• Cisco UCS C-Series Rack Servers – again, an approach for various workloads and scale. Consider the Cisco UCS® C480 M5 Rack Server that delivers:
    • A 4RU form-factor
    • The latest Intel Xeon Scalable processors with up to 28 cores per socket and support for two-or four-processor configurations
    • 2666-MHz DDR4 memory and 48 DIMM slots for up to 6 TeraBytes (TB) of total memory
    • 12 PCI Express (PCIe) 3.0 slots
    • Six x8 full-height, full-length slots
    • Six x16 full-height, full-length slots
    • Flexible storage options with support up to 32 Small-Form-Factor (SFF) 2.5-inch, SAS, SATA, and PCIe NVMe disk drives
    • Cisco 12-Gbps SAS Modular RAID Controller in a dedicated slot
    • Internal Secure Digital (SD) and M.2 boot options
    • Dual embedded 10 Gigabit Ethernet LAN-On-Motherboard (LOM) ports
  • Cisco UCS Virtual Interface Cards (VICs) – as described above, these interface cards permit simplified computing connectivity thanks to Cisco SingleConnect support. This unifies LAN, SAN, and systems management into one simplified link for rack servers, blade servers, and virtual machines. Second and third generation cards even feature lower latency thanks to usNIC technology. usNIC (user-space NIC) is Cisco’s low-latency computer networking product for Message Passing Interface (MPI) over 10 Gigabit Ethernet in high-performance computing. It operates at the OSI Model’s data link layer (Ethernet frames) or the network layer (UDP packets) to eliminate the overhead of TCP within a data center.
  • Cisco UCS Invicta Series – while officially End of Life from Cisco Systems, you still might find mention of these servers in certification and of course you might find them installed in the field. The idea behind these servers is ultra fast performance through the use of NAND flash memory for sustained high throughput, a high rate of I/O operations per second (IOPS), ultra-low latency, and fast write performance.
  • Cisco Integrated Infrastructure – through partnerships with other networking giants, Cisco has offered integrated systems including:
    • FlexPod – a pre-validated data center platform built on Cisco UCS, the Cisco Nexus family of switches, and NetApp data management solutions
    • Vxblock Systems – provide a wide range of solutions to meet requirements for size, performance, and scalability; built with compute and networking from Cisco, storage from Dell EMC, and virtualization technologies from VMware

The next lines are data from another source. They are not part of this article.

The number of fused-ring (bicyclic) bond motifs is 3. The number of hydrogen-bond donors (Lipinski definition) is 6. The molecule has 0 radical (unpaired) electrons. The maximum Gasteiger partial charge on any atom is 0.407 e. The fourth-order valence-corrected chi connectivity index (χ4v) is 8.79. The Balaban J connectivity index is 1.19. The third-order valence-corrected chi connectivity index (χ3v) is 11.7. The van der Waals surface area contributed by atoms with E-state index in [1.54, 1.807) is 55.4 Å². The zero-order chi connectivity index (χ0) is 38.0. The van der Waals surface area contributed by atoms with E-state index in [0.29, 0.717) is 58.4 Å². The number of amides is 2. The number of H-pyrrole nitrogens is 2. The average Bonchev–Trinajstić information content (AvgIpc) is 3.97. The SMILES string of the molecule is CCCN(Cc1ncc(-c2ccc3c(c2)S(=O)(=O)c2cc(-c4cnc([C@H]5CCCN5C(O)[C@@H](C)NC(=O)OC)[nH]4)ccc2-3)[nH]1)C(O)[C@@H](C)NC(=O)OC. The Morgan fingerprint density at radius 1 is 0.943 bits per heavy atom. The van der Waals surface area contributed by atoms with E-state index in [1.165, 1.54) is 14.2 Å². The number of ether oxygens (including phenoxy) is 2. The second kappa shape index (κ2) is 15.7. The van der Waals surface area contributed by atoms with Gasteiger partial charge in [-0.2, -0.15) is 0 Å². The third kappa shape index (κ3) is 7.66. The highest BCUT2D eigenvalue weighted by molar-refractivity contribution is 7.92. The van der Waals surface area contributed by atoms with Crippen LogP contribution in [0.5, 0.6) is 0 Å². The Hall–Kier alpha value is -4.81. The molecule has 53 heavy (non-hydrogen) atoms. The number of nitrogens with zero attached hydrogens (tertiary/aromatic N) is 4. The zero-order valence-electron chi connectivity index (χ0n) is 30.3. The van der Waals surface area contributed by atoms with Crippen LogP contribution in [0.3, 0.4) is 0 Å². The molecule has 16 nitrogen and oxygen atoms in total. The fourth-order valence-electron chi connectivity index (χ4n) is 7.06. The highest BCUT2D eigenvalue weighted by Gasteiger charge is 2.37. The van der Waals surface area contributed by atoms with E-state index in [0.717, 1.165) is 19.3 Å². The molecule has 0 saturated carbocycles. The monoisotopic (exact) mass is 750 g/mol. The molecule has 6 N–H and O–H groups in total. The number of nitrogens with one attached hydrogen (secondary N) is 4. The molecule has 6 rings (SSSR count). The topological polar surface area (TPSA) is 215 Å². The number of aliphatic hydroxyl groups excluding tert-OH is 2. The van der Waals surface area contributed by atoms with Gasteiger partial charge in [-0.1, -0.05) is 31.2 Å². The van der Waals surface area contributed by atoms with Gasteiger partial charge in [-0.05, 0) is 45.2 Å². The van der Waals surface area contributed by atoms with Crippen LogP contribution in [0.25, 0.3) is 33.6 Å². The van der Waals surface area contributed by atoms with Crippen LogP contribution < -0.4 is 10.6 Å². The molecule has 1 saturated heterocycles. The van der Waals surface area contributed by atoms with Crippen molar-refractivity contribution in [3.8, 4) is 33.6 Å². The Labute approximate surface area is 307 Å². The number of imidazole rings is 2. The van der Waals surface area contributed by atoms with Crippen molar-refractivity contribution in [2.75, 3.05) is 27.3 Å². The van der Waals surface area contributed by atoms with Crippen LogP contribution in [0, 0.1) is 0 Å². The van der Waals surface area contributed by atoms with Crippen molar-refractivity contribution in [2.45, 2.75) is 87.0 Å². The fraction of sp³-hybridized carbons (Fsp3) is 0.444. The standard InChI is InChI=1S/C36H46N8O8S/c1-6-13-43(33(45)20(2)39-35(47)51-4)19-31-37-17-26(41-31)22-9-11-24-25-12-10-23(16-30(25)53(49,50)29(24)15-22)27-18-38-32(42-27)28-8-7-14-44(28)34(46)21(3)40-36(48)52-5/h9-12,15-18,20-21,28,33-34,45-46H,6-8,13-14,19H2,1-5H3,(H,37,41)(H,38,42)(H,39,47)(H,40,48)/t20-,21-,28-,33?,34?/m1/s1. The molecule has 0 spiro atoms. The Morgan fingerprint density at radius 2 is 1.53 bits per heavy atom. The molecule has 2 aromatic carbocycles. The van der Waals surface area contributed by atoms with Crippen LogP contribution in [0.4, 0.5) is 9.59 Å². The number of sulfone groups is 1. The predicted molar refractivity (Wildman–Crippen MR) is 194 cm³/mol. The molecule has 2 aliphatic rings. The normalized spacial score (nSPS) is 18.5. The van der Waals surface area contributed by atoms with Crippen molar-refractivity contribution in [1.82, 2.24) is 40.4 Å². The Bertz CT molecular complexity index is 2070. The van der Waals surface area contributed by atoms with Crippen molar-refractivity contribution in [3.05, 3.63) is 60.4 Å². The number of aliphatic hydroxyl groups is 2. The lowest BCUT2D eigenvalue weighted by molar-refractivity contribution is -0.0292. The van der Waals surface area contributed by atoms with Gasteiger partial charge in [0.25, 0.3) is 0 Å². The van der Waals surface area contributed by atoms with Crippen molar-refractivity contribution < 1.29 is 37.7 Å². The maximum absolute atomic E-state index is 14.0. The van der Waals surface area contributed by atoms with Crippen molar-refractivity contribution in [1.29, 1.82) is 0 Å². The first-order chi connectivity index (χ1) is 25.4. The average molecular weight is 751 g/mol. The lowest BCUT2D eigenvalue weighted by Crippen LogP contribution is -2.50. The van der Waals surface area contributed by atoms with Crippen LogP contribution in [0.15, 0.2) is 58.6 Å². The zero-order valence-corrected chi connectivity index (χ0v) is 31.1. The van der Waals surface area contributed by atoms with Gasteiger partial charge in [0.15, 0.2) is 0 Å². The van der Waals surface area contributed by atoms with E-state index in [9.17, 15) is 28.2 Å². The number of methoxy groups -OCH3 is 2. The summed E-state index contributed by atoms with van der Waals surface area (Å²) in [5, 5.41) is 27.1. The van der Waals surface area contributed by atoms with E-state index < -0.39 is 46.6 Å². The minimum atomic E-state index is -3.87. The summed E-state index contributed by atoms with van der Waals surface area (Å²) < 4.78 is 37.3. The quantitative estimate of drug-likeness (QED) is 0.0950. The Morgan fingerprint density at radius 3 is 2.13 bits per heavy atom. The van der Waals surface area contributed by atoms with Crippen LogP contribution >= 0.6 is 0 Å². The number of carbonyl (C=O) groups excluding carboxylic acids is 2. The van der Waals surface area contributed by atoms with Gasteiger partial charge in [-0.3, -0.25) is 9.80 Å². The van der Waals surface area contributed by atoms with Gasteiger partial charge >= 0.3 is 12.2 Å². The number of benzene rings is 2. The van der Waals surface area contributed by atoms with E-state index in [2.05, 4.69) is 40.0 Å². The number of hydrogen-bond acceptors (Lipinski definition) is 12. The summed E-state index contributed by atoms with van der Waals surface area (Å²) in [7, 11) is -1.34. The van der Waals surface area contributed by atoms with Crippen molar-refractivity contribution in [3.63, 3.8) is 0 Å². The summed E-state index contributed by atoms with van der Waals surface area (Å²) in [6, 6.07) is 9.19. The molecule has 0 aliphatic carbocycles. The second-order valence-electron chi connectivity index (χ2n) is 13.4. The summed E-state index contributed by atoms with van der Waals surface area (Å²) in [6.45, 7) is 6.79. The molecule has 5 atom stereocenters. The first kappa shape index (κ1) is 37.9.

• Cisco Solutions for EMC VSPEX
    • Nimble Storage SmartStack
    • Cisco Solutions for Hitachi UCP Select

3.2.b [vi] Multicast boundary

May 18, 2018 at 8:16 pm
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CCIE Security v5.0 Lab Equipment and Software

May 18, 2018 at 7:12 pm

This critical information is pretty buried on the Cisco site – so here you go! Easy to find here at AJSnetworking.com in the CCIE Security category.

Virtual Machines:

Security Appliances

  • Cisco Identity Services Engine (ISE): 2.1.0
  • Cisco Secure Access Control System (ACS):
  • Cisco Web Security Appliance (WSA): 9.2.0
  • Cisco Email Security Appliance (ESA): 9.7.1
  • Cisco Wireless Controller (WLC): 8.3.102
  • Cisco Firepower Management Center Virtual Appliance: 6.0.1 and/or 6.1
  • Cisco Firepower NGIPSv: 6.0.1
  • Cisco Firepower Threat Defense: 6.0.1

Core Devices

  • IOSv L2: 15.2
  • IOSv L3: 15.5(2)T
  • Cisco CSR 1000V Series Cloud Services Router: 3.16.02.S
  • Cisco Adaptive Security Virtual Appliance (ASAv): 9.4(3)


  • Test PC: Microsoft Windows 7
  • Active Directory: Microsoft Windows Server 2008
  • Cisco Application Policy Infrastructure Controller Enterprise Module: 1.2
  • Cisco Unified Communications Manager: 8.6.(1)
  • FireAMP Private Cloud
  • AnyConnect 4.2

Physical Devices

Cisco Catalyst Switch

  • WS-C3850-24U 03.07.04E

Cisco Adaptive Security Appliance

  • 5512-X: 9.2(2)4

Cisco Aironet

  • 1602E: 15.3.3-JC

Cisco Unified IP Phone

  • 7965: 9.2(3)

Dealing with Adversity

May 17, 2018 at 9:39 pm
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The Updated CCNA Data Center Coming to CBT Nuggets

May 17, 2018 at 4:10 pm

CCNA Data Center

One of my most popular courses at CBT Nuggets has always been the CCNA Data Center (no surprise).

I am thrilled to announce that we will be releasing the updated version – brought to you by none other than Jeremy Cioara and myself!

Get ready for an amazing ride through both required courses:

200-150 DCICN
Introducing Cisco Data Center Networking (DCICN)

1.0 Data Center Physical Infrastructure
2.0 Basic Data Center Networking Concepts
3.0 Advanced Data Center Networking Concepts
4.0 Basic Data Center Storage
5.0 Advanced Data Center Storage

200-155 DCICT
Introducing Cisco Data Center Networking Technologies (DCICT)

1.0 Unified Computing
2.0 Network Virtualization
3.0 Cisco Data Center Networking Technologies
4.0 Automation and Orchestration
5.0 Application Centric Infrastructure


3.2.b [v] Group to RP mapping

May 15, 2018 at 5:39 pm
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Federation versus SSO

May 15, 2018 at 12:15 pm


I am writing this post as I teach another Nugget for the upcoming release of CompTIA Cloud+ (2018 version) at CBT Nuggets!

This topic comes up several times in the course, and for today’s Nugget it has to do with extending an existing infrastructure into the cloud. Something that becomes more popular every day in hybrid cloud environments!

Most of us are familiar with SSO (Single Sign On) as we have been configuring it in our IT networks for decades now. The idea is a user inputs their username and password once (typically at workstation log in) and then that information is passed to other applications and resources that need it.

So what is Federation and how is it different? Federation allows SSO, but without passwords! A Federation Server knows the username for the network entity and presents this to the application or service as a token. It is worth mentioning again here that there is no password involved. The SSO functions because of trust between the systems that the Federation Server is aware of.

Token passing in Federation is made possible thanks to standard identity protools like – SAML, OpenID, WS-Trust, WS-Federation, and OAuth.

Another term you might come across today is Enterprise SSO. Like “normal” SSO, a password is required, but here that password is input for the user thanks to specialized software.

I hope you found this interesting and I also hope you will join me in the upcoming Cloud+ course!